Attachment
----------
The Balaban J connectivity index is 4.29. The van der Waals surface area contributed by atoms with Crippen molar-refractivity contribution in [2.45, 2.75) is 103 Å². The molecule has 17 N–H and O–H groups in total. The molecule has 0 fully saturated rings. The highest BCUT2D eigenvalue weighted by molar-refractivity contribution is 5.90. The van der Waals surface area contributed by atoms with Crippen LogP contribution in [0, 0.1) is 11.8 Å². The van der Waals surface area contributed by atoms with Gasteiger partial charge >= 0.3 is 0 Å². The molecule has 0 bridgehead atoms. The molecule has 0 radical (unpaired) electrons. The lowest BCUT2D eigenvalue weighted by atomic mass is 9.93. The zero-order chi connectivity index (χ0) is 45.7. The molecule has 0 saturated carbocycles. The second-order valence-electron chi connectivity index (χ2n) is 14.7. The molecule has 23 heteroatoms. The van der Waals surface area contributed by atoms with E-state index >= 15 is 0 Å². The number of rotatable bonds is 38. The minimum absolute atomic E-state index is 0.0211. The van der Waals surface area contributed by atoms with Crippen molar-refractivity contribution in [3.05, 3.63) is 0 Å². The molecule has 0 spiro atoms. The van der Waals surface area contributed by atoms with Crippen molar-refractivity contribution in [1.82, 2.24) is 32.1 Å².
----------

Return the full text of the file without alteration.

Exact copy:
The Balaban J connectivity index is 4.29. The van der Waals surface area contributed by atoms with Crippen molar-refractivity contribution in [2.45, 2.75) is 103 Å². The molecule has 17 N–H and O–H groups in total. The molecule has 0 fully saturated rings. The highest BCUT2D eigenvalue weighted by molar-refractivity contribution is 5.90. The van der Waals surface area contributed by atoms with Crippen LogP contribution in [0, 0.1) is 11.8 Å². The van der Waals surface area contributed by atoms with Gasteiger partial charge >= 0.3 is 0 Å². The molecule has 0 bridgehead atoms. The molecule has 0 radical (unpaired) electrons. The lowest BCUT2D eigenvalue weighted by atomic mass is 9.93. The zero-order chi connectivity index (χ0) is 45.7. The molecule has 0 saturated carbocycles. The second-order valence-electron chi connectivity index (χ2n) is 14.7. The molecule has 23 heteroatoms. The van der Waals surface area contributed by atoms with E-state index >= 15 is 0 Å². The number of rotatable bonds is 38. The minimum absolute atomic E-state index is 0.0211. The van der Waals surface area contributed by atoms with Crippen molar-refractivity contribution in [3.05, 3.63) is 0 Å². The molecule has 0 spiro atoms. The van der Waals surface area contributed by atoms with Crippen molar-refractivity contribution in [1.82, 2.24) is 32.1 Å².